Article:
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hcistats:rtips

Tips for R

In this page, I put some commands/ways that I found useful for analyzing your data more quickly and effectively. If you are a beginner of R, you should take a look at the intro pdf provided by R project first. There are many online materials for R, so you should do online search. You may find other useful tips in Rtips (http://pj.freefaculty.org/R/Rtips.html).


Install packages

For example, if you want to install car package,

install.packages("car")

You will be asked to select one of the sites to download the package. And then R will just do everything for you.


Include packages

For example, if you want to include car package, you can do

library(car)

R will include the other packages which the package you are going to include has dependency on.


Changing the working directory

You can know where the current working directory is by

getwd()

If you want to change the working directory, you can do like

setwd("C:\\Users\\koji\\Documents")

Read/import a csv file

You can read a csv file by

dat = read.csv("data.csv", header=T)

If your csv file does not have the header (i.e., the first row representing the names of variables), you can do header=F. The imported data (dat) is a dataframe.


Write/export a csv file

You can write a csv file by

write.csv(dat, "data.csv")

Manipulating a dataframe

Dataframe is a very useful form to represent the data in R. It is like a table, but you can do different operations on it.

Creating a dataframe

You can use data.frame to create a dataframe.

A = c(1,1,1,1,1) B = c(2,2,2,2,2) C = c(3,3,3,3,3) data = data.frame(A,B,C) data A B C 1 1 2 3 2 1 2 3 3 1 2 3 4 1 2 3 5 1 2 3

You can also pick up a specific column by using $.

data$A 1 1 1 1 1

If you want to take a row, you can do this.

data[1,] A B C D 1 1 2 3 4

You can also do like data[,1] to specify a column (in this case, the first column). Please note that the index starts 1, not 0 like an array or list in many programming lauguages.

Adding and removing a column

You can also add a column at the end by doing this.

data$D = c(4,4,4,4,4) data A B C D 1 1 2 3 4 2 1 2 3 4 3 1 2 3 4 4 1 2 3 4 5 1 2 3 4

You can also remove a column.

data$C = c() data A B D 1 1 2 4 2 1 2 4 3 1 2 4 4 1 2 4 5 1 2 4

Changing the names of the columns

You can use to see or change the names of columns.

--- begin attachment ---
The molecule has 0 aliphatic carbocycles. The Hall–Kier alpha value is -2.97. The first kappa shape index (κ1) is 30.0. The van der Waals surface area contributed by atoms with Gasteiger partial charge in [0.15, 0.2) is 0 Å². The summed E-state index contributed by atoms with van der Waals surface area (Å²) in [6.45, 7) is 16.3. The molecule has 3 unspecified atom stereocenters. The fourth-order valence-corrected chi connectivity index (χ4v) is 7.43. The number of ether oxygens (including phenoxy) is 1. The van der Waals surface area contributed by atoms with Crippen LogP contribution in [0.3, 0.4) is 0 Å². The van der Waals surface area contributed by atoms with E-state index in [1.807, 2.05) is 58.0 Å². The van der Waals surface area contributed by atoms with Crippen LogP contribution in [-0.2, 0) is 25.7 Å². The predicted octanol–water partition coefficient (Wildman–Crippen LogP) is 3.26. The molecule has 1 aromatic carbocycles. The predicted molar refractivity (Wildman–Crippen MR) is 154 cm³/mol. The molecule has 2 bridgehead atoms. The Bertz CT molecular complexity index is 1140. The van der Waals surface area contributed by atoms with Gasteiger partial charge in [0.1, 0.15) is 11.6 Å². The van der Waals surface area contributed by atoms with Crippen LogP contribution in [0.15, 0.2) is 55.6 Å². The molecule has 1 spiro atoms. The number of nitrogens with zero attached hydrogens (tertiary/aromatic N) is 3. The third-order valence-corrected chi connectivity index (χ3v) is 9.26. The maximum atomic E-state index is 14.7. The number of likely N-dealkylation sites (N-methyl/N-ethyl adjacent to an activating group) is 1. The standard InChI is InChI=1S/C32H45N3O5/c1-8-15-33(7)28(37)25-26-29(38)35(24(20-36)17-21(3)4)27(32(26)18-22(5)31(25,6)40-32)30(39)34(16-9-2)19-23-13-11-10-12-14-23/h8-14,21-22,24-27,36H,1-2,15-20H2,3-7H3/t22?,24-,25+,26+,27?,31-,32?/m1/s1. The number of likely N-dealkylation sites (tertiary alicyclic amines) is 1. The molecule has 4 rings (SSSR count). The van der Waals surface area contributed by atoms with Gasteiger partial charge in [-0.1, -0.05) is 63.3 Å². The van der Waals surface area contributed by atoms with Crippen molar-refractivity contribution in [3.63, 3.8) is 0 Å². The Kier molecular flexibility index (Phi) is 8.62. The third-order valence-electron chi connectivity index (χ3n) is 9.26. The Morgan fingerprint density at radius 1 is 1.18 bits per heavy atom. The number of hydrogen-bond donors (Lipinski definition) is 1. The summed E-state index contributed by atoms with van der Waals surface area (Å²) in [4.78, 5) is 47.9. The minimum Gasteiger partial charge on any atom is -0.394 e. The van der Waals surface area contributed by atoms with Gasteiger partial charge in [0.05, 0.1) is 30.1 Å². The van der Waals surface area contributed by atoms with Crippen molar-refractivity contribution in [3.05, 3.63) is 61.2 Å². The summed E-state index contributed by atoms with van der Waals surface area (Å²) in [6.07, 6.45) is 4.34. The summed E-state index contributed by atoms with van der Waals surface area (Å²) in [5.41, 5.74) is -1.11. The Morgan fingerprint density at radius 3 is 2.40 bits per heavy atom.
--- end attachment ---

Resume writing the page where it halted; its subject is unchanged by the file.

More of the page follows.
colnames(data) "A" "B" "D" colnames(data) = c("AA", "BB", "DD") data AA BB DD 1 1 2 4 2 1 2 4 3 1 2 4 4 1 2 4 5 1 2 4

Adding and removing a row

You can also add a row at the end by doing this.

data = rbind(data, c(2,4,6)) data A B C 1 1 2 3 2 1 2 3 3 1 2 3 4 1 2 3 5 1 2 3 6 2 4 6

You can remove any specific row by putting “-” in front of the index. In this case, we are removing the sixth row (which we've just added).

data[-6,] A B C 1 1 2 3 2 1 2 3 3 1 2 3 4 1 2 3 5 1 2 3

Using the summary function

summary() is a very useful function to know the general information of the variable.

G = c("M","M","M","M","M","F","F","F","F","F") A = c(4,6,2,3,1,4,5,3,2,4) B = c(5,7,2,3,6,5,7,7,4,5) C = c(9,6,4,7,8,5,7,6,7,9) data = data.frame(A,B,C) summary(data) G A B C F:5 Min. :1.00 Min. :2.00 Min. :4.00 M:5 1st Qu.:2.25 1st Qu.:4.25 1st Qu.:6.00 Median :3.50 Median :5.00 Median :7.00 Mean :3.40 Mean :5.10 Mean :6.80 3rd Qu.:4.00 3rd Qu.:6.75 3rd Qu.:7.75 Max. :6.00 Max. :7.00 Max. :9.00

You can see various stats (e.g., the mean, median, min and max) with summary(). Because G is a factor (or nominal data), you only see the count. This is a common way to use summary, but it also provides different information depending on the variable you put in the function. So if you want to get some general information about the variable you have, you should try summary().


by() function

You can use by() function to apply a specific function to different groups in a dataframe. In the following example, I apply summary() for Group M and Group F.

G = c("M","M","M","M","M","F","F","F","F","F") A = c(4,6,2,3,1,4,5,3,2,4) B = c(5,7,2,3,6,5,7,7,4,5) C = c(9,6,4,7,8,5,7,6,7,9) data = data.frame(G,A,B,C) by(data, data$G, summary) data$G: F G A B C F:5 Min. :2.0 Min. :4.0 Min. :5.0 M:0 1st Qu.:3.0 1st Qu.:5.0 1st Qu.:6.0 Median :4.0 Median :5.0 Median :7.0 Mean :3.6 Mean :5.6 Mean :6.8 3rd Qu.:4.0 3rd Qu.:7.0 3rd Qu.:7.0 Max. :5.0 Max. :7.0 Max. :9.0 --------------------------------------------------------- data$G: M G A B C F:0 Min. :1.0 Min. :2.0 Min. :4.0 M:5 1st Qu.:2.0 1st Qu.:3.0 1st Qu.:6.0 Median :3.0 Median :5.0 Median :7.0 Mean :3.2 Mean :4.6 Mean :6.8 3rd Qu.:4.0 3rd Qu.:6.0 3rd Qu.:8.0 Max. :6.0 Max. :7.0 Max. :9.0

Apply family

In the following examples, I use a dataframe, but you can use functions in Apply family with a matrix or list.

apply() function

You can do calculations for each row or column by using apply() function. The following example calculates the sum for each row and column.

A = c(4,6,2,3,1,4,5,3,2,4) B = c(5,7,2,3,6,5,7,7,4,5) C = c(9,6,4,7,8,5,7,6,7,9) data = data.frame(A,B,C) apply(data, 1, sum) 18 19 8 13 15 14 19 16 13 18 apply(data, 2, sum) A B C 34 51 68

lapply(), sapply() function

You can apply a specific function to each column by using lapply or sapply function.

lapply(data, mean) $A [1] 3.4 $B [1] 5.1 $C [1] 6.8 sapply(data, mean) A B C 3.4 5.1 6.8


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hcistats/rtips.txt · Last modified: 2014/03/29 02:11 by Koji Yatani

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